My sister recently told me that her lettuce wasn’t doing very well because she hadn’t had time to water it. I told her that shouldn’t matter, and she argued with me, telling me that lettuce needs lots of water. I like to test these “rules” in my own garden, which often makes for some interesting arrangements and results.

On May 5th I bought a mix of lettuce and planted it. I watered it on the day of planting and once after. As you probably recall, we had very little rain in Southern Ontario in the month of May, so my watering was the most the lettuce got.

I was pleasantly surprised how much my lettuce grew in that time.  I had my first salad from my garden this past Monday, and it’s still growing strong, ready for another harvest today. (I know we had a fair amount of rain this past weekend, but I my lettuce was growing very well before that).

My low water lettuce, with one harvest already done.


A little about the conditions of my garden; I have a raised garden/retaining wall, which is south facing and has a sandy loam soil mix (thanks to the previous owner). The retaining wall is crumbling, adding to the “well-drained” conditions of the raised garden. I have wood mulch throughout, and lots of it (the other day I was planting some Kale and realized there was over 6 inches of mulch in once area of the garden).

I grow a mix of perennials, annuals and vegetables in my garden, most planted somewhat haphazardly as I use my garden to test and experiment, rather than as a visual masterpiece. Sometimes this works in my favor and a neat little colour combination of plants will reveal itself…

Using lettuce to create foliage interest in your garden.

For the first time ever, my other half actually commented on how great the garden looked, and how beautiful the colours looked (he prefers grass to EVERYTHING).

Dianthus with some chartreuse lettuce for an unexpected colour combo. Both get very little water…

Am I telling you to push your plants into a perpetual state of thirst? Not at all. But stop over-pampering your plants, they are living things and they will adapt to the conditions to survive. They have root systems which will quickly grow or move to find moisture, and at the same time, they will shrink and limit growth if there is too much water. Play with the “rules” of gardening a bit and see what great results you may end up with. Less water will typically amount in better results than too much.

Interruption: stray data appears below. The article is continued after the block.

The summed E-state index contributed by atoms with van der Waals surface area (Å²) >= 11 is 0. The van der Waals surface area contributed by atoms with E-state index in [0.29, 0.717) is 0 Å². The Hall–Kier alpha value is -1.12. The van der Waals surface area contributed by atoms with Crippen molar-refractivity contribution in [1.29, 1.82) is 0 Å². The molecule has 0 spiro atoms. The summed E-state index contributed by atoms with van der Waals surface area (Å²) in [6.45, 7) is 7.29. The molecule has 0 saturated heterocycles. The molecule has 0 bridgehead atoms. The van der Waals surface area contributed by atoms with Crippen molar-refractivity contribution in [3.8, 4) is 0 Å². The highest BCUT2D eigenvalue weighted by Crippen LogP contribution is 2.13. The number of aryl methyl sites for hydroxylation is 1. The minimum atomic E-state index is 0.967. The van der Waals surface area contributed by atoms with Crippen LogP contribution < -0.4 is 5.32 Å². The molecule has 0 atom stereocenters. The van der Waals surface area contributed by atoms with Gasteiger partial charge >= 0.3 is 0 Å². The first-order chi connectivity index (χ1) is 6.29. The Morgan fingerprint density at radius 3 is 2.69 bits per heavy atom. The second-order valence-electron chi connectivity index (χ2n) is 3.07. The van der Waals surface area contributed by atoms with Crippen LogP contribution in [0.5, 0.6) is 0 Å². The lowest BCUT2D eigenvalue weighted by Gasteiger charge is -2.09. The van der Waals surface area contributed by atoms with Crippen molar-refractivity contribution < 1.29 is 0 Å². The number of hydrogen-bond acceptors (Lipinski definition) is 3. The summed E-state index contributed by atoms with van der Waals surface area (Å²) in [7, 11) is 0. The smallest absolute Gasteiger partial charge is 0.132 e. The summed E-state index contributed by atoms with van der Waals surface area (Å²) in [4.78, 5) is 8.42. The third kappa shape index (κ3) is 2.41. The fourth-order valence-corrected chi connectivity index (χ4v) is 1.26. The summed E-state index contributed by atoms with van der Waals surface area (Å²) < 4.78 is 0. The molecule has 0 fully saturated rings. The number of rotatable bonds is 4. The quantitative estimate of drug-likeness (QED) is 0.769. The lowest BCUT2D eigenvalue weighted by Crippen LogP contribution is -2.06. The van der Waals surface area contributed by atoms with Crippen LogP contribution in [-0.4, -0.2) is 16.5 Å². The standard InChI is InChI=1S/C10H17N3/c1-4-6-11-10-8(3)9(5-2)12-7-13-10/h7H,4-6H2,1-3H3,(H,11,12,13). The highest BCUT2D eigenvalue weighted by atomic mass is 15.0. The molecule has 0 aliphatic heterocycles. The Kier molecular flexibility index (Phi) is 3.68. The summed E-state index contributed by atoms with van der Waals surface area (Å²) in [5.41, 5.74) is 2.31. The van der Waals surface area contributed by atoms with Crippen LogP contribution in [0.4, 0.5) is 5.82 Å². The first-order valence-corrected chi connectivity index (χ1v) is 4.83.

Happy Gardening!


Garden Trends for 2012

January 26, 2012

It’s that time of year where we see what the trends in landscapes will be for the upcoming year.  There are common themes across the country, with a few differences in what the hot colours will be. One things for sure is the move back to sustainable gardening. Its time to put down the hose, connect the rain barrel and look for colour from something other than those water hungry impatiens.

Water soaked gardens are no longer trending... Say goodbye to those water hungry impatiens

From the Ottawa Citizen….

I love the oranges and blues in the garden. Got a wet shady area? Blue Lobelia (Lobelia siphilitica) is a wonderful native plant, but only if the area has good moisture or you have a rain barrel nearby. Got a sunny, dry area? Butterfly Milkweed (Asclepias tuberosa) is gorgeous plant, but it won’t grow until mid-June when the soil warms up. It needs well-drained soil that won’t soak its root tuber over the winter.

Butterfly Milkweed (Asclepias Tuberosa) a wonderful option for a dry sunny garden.

From the Vancouver Sun….This has Amber and Black as trendy colours.

From Canadian Garden Centre and Nursery… This one puts water conservation up front.

From our neighbours to the south…

Start planning your sustainable garden for 2012!